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Posts Tagged ‘Drooble’

In this day and age, a little internet-related paranoia is not surprising, in fact it is practically de rigeur to be feeling a little got at. But in the case of Facebook, it’s not just the tin-foil hat wearing brigade who are starting to feel the pinch.

Have you noticed how your reach has gone down and down? Have you noticed how where you USED to be able to become verified, you can no longer find the page that tells you how to do it? Or the option to do it in settings? How your music player no longer streams or displays properly? And how, no matter where you look, Facebook tech support consists of users on under-used forums, swapping out of date links to try to fix problems cause by Facebook constantly moving the goalposts?

Facebook hates musicians. If you are a business and you sell stuff, great! Facebook will allow you to become verified after checking your identity, taking your fingerprints, and extracting the promise of your firstborn’s soul. Try being a member of the creative community though and those tools shall not be yours. If you are unlucky enough to be a musician with a common name, you can forget becoming verified to help prevent confusion amongst your fans.

Facebook hates musicians. Trying to build a list of followers? Facebook won’t show your posts to the people who have elected to like your page and follow you, so you can forget about reaching a new audience. And if you have the temerity to pay for advertising, your organic reach will actually disappear, making you utterly reliant on advertising to even reach your existing fan base.

Facebook hates musicians. I have lost count of all the ways. My music player disappeared. Gone. Just a text link where it once sat, looking awesome and allowing people who visited my page to hear my stuff. So I went in search of an option to add another one. Also gone. And my account has not been authorised to host a catalogue, so despite the fact that Spotify stream all three of my albums, that is not enough for Facebook to allow me to use the Spotify widget. And there is no customer service, or technical support, from Facebook to even explain to me the mystical realms by which this works.

Then, on the same day this happened, I found article after article about how you can measure an artist’s worth by how many followers they have on Facebook. But artists can’t get new followers when Facebook methodically strips out every tool that they could once have used to promote their music. Facebook hates musicians. Facebook will actively prevent artists from inviting “too many people” to an event. Facebook. Hates. Musicians.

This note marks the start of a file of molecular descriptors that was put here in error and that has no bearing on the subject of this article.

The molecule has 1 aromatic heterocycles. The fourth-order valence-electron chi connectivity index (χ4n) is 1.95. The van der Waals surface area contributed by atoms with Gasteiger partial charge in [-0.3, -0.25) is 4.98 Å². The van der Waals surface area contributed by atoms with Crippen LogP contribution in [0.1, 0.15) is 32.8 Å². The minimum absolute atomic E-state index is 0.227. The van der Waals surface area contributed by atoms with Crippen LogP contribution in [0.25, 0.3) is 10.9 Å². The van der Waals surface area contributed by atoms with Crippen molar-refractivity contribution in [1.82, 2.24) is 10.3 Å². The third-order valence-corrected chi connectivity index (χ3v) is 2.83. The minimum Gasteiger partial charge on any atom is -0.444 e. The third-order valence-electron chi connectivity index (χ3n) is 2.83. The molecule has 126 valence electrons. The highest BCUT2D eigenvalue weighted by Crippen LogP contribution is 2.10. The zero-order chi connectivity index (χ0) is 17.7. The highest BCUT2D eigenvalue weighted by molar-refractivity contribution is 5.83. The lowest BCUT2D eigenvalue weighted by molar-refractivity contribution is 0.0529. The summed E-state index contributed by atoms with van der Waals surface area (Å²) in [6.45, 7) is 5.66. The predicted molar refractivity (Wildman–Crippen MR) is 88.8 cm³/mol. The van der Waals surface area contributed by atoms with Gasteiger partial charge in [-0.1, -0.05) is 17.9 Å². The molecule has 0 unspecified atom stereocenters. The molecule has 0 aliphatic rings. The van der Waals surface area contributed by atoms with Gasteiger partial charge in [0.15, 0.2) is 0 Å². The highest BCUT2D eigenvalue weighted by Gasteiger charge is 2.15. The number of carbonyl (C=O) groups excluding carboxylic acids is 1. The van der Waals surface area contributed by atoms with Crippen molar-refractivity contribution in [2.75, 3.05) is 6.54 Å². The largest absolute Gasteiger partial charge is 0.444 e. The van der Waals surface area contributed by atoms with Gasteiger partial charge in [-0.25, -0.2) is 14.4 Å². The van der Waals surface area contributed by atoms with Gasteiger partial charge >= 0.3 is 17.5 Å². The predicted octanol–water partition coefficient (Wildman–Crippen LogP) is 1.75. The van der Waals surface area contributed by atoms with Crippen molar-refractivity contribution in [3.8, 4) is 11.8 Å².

What are your options instead as an unsigned artist? Well. Your own website is a must. Tie everything to it, always return to it, and run your social media through it. Facebook can still be useful, with persistence, work and a staunch avoidance of their ad campaigns. Tie it to Twitter which, despite the character limitation, is a vibrant community where it is actually possible to become verified, eventually.

But there’s a new kid on the block that I urge you to try.

Tie your social media and your website to Drooble. Get your friends, family, foes, dentist, chiropractor and MP onto Drooble. Drooble is not just for musicians, although they are the primary audience. Music fans are also welcome, like a thunderstorm on an oppressive day, or like tech support would be from Facebook. Or a box of donuts when you’re really hungry. Unless you’re gluten free. You get my drift. Get thee to Drooble, and show Facebook how it’s really done.

Drooble loves musicians. Let me count the ways:

Karma – Karma is the lifeblood of Drooble. Everything on Drooble is free, from a monetary perspective, anyway. Interacting with others, to like a post, comment, listen to a song, post a song, write a post, promote some music, make a friend – everything earns Karma. That Karma can be exchanged for a fully professional Electronic Press Kit, or to make a song the song of the week, giving it headline exposure. There is an entire range of promotional tools which can be purchased with Karma – the more you interact and support others, the more you can support and promote yourself.

Drooble Radio – you do not need to spend Karma to upload songs to Drooble which are then automatically added to Drooble’s online radio. This allows new users, who have not yet found their way around, to hit the ground running and get some songs up. Ditto the (very thorough) profile, which all users get for free, as well as the interview portion which allows you to really express who you are and what you are about.

The community – because of the Karma system, when you post on Drooble, it doesn’t just disappear into the void. The encouragement of interaction has the lovely effect of creating a community of likeminded people all of whom either make music or love listening to it. So far, outside of FAWM, it is one of the friendliest online places I have been. It’s a breath of fresh air.

I have only been on Drooble for a couple of weeks, around work and gigging, but so far I have a lot of hope for it. It has it’s weak spots – some of the technical aspects are still being ironed out, but the team who created it are incredibly approachable and happy to take feedback. It’s main problem is that not enough people know about it yet. I’d like to see more promoters, reviewers, record labels and fans taking an interest, to make it a truly excellent networking place. A musical LinkedIn if you will. The tools for musicians are really very good, and it doesn’t take much imagination to extrapolate that this could be a gamechanger for musicians trying to get their careers off the ground as independents.

Here endeth the lesson. The TL:DR is: Facebook hates musicians. Drooble loves them. Go Team Drooble.

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